UT receiver Daje Johnson drops the ball on three new releases

Danny Goodwin

Correction: This article originally misstated the release as the EP. The EP will come out sometime in the fall. We deeply regret the mistake.

As rap fans count down the days on their Frank Ocean advent calendars and take sides over fleeting feuds, one UT football receiver attempts to prove he drops more bars than passes. It’s true — the new Daje singles have dropped.

Daje Johnson, whom students may know as a wide receiver and punt returner on UT’s football team, released his new singles on Soundcloud, part of the forthcoming EP, Unusual. While Johnson is a skilled athlete, the release shows his expertise doesn’t follow him into the studio.

His recent foray into rap music includes the song “Dealer,” in which Johnson states he “could probably catch you with the reefer” or how he “speaks in code so he won’t do time like a meter.”  After hearing the release, Johnson’s coaches were less than pleased. Strong approached Johnson, saying, “You must not be on the team anymore, huh?” To keep his position, Johnson apologized on Twitter.

This batch starts with a track titled “Conceited,” which sounds reminiscent of the seminal 2011 hit, “Cashin Out” by Ca$h Out, to whom Johnson makes a reference. Johnson uses triple-time flow to weave in and out of lazy synths with the help of fellow Austin rappers Noah North and D. $amz, and, if it weren’t for their self-introductions, listeners would never know they began a verse.

While it’s the record’s best track, it’s unmemorable. “Dealer” sounds like something rapper Future recorded half-asleep, and “Foreign Whip” is an autotuned mess.

Aside from the difficulty in critiquing someone’s obvious hobby, there isn’t much to say about the three songs music-wise. The production is lackluster, the lyrics are regurgitated brags from any hip hop song of the last 15 years, and the flow is mediocre. The mixing is uneven, but what do people expect? Does anyone really think Mack Brown recruited a recording genius to run reverses? Johnson has already stated this is just something he does for fun. It’s not like anyone’s asking for Rich Homie Quan’s 40-yard dash.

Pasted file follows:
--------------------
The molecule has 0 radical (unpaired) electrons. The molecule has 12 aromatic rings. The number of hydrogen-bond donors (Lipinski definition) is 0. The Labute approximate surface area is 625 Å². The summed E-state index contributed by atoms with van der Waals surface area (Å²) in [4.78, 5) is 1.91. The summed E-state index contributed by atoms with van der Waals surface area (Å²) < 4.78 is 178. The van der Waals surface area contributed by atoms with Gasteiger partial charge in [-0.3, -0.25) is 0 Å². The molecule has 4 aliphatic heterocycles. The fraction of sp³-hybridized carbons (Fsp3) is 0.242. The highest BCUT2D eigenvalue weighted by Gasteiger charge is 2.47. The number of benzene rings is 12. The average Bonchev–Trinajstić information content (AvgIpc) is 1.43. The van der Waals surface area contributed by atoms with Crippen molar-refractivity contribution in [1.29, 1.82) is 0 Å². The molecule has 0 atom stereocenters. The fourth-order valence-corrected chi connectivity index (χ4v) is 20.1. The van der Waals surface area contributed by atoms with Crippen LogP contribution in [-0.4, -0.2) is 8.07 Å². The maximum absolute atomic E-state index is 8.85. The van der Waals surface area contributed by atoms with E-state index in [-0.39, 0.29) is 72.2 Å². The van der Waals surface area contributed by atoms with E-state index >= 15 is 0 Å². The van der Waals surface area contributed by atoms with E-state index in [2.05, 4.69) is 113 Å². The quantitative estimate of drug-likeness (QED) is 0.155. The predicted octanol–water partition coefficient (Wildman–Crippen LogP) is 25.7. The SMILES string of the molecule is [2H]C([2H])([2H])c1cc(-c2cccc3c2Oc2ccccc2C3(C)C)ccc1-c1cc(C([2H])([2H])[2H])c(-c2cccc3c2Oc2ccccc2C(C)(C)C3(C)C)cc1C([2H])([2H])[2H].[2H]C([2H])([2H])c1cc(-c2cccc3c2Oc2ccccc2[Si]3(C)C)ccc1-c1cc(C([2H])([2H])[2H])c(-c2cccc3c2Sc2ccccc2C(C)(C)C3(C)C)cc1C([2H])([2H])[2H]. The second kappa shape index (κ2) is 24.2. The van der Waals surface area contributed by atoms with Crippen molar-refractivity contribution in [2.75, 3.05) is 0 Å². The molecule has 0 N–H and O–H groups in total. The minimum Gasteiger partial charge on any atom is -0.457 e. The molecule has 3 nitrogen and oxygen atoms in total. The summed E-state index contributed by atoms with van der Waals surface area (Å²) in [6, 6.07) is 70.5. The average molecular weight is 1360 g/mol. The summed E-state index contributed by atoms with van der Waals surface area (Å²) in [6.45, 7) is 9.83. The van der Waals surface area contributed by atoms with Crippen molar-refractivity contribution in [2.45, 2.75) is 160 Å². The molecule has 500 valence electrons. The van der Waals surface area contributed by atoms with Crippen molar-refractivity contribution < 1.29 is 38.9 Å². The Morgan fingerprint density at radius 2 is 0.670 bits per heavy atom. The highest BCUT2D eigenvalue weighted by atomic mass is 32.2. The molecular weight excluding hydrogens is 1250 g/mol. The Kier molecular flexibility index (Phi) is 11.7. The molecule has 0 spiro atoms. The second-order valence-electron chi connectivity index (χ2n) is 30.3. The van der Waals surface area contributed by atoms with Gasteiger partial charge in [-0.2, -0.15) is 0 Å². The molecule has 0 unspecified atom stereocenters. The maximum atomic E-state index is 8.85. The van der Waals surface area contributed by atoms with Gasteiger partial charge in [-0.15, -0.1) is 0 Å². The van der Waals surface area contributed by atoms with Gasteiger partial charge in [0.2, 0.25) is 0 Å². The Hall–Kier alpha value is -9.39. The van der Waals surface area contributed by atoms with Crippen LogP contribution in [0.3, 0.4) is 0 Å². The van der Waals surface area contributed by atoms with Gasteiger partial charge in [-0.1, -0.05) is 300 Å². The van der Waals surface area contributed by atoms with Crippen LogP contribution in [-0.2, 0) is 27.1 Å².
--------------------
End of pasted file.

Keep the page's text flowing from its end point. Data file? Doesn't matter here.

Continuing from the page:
It is also difficult to disconnect this release with the upcoming football season. Johnson is a talented if underutilized player and starting his senior year with the release of a few songs that break a majority of his coach’s core values is ill-advised.

But what’s most fascinating about this release and its response is society’s way of viewing rap as an art form. There have been plenty of student films and punk bands with violence and drug use that are written off as “expression.”

Rap uses the same imagery frequently and will always be seen as glorification. While neither is necessarily wrong, in an age where rap lyrics are used as evidence in depositions, it’s clear there is a bias. It’s questionable whether Johnson would be in hot water if he released a shoegaze album.

Regardless, it’s not a very good release, but that’s OK. Johnson doesn’t seem intent on quitting his day job.

Album: Three songs from the forthcoming EP, Unusual

Artist: Daje Johnson

Genre: Hip Hop/Rap

Rating: 4/10